By Anna Sipowicz
Earlier this year, members of the OES alumni community sent a letter to Head of School Mo Copeland, asking her to speak out against President Trump’s travel ban. The Episcopal Church of Oregon and Catlin Gabel, our sister school, both issued statements supporting their communities and specifically condemning the racist ban.
A portion of the alumni letter sent to Mo reads as follows.
We believe that the consequences of remaining silent through this moment will far outweigh the costs of taking action.
At some point, an institution of learning — especially one as powerful as OES — must take a stand or become superfluous. We firmly believe that we are now at that point. Continued inaction and appeasement makes a mockery of the idea that we are “Always Open.”
Yet no stance was made by Mo, who chose to focus her response on “Inquiry and Discourse at OES” in a message that she sent after the travel ban but drew no explicit lines as to where OES stood on this unconstitutional ban.
In Jethro’s analysis of the Alumni Letter in the Dig, he highlights a major issue in the OES community.
Since November 8th, the Upper School community has tried to poke and prod these large, influential issues, and get people to talk about what’s happening. But nothing has seemed to really work…morale around the school seems down; teachers and students aren’t speaking honestly. Maybe that’s because it can’t work unless we have clear direction from our administration.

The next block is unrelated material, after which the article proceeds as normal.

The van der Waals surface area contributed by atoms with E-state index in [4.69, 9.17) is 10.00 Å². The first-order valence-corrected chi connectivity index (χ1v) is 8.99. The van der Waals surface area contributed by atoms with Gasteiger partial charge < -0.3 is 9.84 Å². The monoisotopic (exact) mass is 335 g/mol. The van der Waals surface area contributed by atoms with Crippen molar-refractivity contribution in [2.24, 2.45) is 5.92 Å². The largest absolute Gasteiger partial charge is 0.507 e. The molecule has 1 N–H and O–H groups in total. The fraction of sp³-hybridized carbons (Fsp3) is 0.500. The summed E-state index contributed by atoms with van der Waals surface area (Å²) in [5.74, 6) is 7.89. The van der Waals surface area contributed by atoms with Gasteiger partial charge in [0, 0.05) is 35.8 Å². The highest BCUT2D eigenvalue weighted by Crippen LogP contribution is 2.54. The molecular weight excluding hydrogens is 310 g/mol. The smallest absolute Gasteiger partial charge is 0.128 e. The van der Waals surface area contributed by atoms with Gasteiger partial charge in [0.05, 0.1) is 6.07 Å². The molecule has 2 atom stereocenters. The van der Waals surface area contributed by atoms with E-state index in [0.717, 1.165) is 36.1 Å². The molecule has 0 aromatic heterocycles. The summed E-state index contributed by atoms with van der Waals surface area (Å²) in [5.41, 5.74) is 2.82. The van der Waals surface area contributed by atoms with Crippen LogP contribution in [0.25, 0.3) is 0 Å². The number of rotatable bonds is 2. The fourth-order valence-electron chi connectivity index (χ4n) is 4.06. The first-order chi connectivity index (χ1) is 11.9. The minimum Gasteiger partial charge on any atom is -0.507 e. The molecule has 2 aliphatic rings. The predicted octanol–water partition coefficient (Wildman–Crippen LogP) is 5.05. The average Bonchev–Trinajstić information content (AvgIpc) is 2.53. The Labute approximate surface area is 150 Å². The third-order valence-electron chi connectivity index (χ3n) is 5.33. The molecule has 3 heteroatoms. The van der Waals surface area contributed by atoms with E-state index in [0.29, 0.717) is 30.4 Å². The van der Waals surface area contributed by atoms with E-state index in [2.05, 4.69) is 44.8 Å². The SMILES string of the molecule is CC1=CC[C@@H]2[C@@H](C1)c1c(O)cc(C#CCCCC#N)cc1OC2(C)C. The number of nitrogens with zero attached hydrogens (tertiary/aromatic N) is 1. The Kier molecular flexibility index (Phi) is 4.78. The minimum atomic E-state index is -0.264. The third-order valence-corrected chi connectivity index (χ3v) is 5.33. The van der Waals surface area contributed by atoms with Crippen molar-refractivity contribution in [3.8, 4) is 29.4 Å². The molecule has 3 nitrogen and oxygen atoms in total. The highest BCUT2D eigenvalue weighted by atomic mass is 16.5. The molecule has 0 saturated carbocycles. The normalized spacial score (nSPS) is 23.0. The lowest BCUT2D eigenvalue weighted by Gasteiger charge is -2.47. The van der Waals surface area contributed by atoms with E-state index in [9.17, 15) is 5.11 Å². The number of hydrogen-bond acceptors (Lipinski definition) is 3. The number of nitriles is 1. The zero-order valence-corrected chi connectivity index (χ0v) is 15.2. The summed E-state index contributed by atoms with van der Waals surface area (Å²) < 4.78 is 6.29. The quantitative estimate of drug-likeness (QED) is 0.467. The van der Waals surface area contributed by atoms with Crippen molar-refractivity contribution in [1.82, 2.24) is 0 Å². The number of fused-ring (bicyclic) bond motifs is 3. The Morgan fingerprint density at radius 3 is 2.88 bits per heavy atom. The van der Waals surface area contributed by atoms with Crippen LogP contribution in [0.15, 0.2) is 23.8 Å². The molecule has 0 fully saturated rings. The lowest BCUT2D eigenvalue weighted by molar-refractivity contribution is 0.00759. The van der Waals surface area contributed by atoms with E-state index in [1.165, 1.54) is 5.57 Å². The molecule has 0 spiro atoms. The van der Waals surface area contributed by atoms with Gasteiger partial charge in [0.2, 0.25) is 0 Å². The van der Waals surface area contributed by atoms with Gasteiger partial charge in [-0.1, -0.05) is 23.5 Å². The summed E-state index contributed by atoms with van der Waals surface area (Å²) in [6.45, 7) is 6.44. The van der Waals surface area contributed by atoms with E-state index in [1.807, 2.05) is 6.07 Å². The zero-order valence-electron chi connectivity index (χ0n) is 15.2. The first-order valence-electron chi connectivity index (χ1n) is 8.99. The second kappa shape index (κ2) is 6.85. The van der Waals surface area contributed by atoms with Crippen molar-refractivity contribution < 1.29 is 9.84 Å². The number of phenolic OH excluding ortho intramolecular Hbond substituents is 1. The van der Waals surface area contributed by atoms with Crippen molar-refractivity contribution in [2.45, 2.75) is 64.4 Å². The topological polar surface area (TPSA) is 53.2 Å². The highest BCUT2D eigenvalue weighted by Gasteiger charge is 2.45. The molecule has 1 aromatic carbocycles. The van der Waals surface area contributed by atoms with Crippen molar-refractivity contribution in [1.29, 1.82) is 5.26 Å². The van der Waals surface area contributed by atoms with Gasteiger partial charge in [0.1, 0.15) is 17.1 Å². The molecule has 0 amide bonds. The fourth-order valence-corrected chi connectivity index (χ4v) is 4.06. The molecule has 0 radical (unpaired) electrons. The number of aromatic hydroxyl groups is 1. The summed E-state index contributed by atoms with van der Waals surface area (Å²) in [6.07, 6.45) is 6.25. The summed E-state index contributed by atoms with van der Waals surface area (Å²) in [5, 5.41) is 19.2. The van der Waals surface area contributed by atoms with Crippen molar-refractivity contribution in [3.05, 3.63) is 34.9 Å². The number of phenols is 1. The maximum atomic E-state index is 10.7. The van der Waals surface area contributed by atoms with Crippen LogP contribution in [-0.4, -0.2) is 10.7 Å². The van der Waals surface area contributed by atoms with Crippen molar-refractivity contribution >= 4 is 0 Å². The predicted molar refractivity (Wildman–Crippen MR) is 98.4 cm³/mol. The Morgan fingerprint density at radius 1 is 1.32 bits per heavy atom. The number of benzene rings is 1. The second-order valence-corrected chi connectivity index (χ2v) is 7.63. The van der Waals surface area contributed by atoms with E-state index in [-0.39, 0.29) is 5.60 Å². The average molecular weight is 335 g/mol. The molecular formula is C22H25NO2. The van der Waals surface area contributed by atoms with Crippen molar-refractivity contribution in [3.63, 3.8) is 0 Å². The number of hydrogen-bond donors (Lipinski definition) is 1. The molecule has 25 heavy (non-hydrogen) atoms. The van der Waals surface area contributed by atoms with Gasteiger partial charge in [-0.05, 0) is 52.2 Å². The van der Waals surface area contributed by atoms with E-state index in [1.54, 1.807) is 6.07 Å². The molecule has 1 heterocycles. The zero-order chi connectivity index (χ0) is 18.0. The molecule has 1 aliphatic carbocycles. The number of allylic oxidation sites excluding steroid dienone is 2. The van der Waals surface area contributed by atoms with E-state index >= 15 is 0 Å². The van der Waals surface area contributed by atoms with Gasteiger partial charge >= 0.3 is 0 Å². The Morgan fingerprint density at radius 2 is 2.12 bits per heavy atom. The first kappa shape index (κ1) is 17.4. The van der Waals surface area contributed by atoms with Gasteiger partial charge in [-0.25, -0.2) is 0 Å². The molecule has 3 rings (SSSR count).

Teachers and students are unable, afraid even, to have truthful conversations. What does that say about a school that claims to value the very word “community” so much?
Student Council has been among the many community leaders who have failed to speak up. As a member of StuCo, I was livid at the complacency of my peers in the wake of the alumni letter, but I was afraid to take a stand alone. And life went on, as it does at an academically rigorous institution like OES. And so I forgot. I fell into complacency as well. I had other work to do, other things that I thought were more important.
On Monday, I learned that there was a swastika drawn in the men’s bathroom right off the Great Hall. And I realized that there is nothing more important than taking a stand when bigotry and discrimination impact our communities.
The swastika is an internationally recognized symbol of hatred, and I am enraged and heartbroken that it was drawn in a place and community that I want to think of as home.
After an incidence of two acts of restroom graffiti earlier this year, Community Board made a statement in Gathering, in which I spoke about the impact of disturbing, angry language in such a public place. Hannah W. ’19 spoke about the effects of carelessness of the student body on the maintenance workers who care so deeply about us–as Thomas H’s recent Dig article highlights.
Last week, Mr. Edge made an announcement in Gathering regarding a drawing found on his whiteboard. It was of Pepe, a meme-turned-hate-symbol. I, along with many of my peers, was surprised; last I had heard, Pepe was an innocent, sad frog. My follow up research after Edge’s announcement showed that my initial impression of Pepe had been horribly wrong — the meme now represents racism and discrimination. While the whiteboard Pepe was not necessarily graffiti in the permanent sense, it was unwanted, and it spread a message of hatred, even if the artist happened to be as oblivious as me.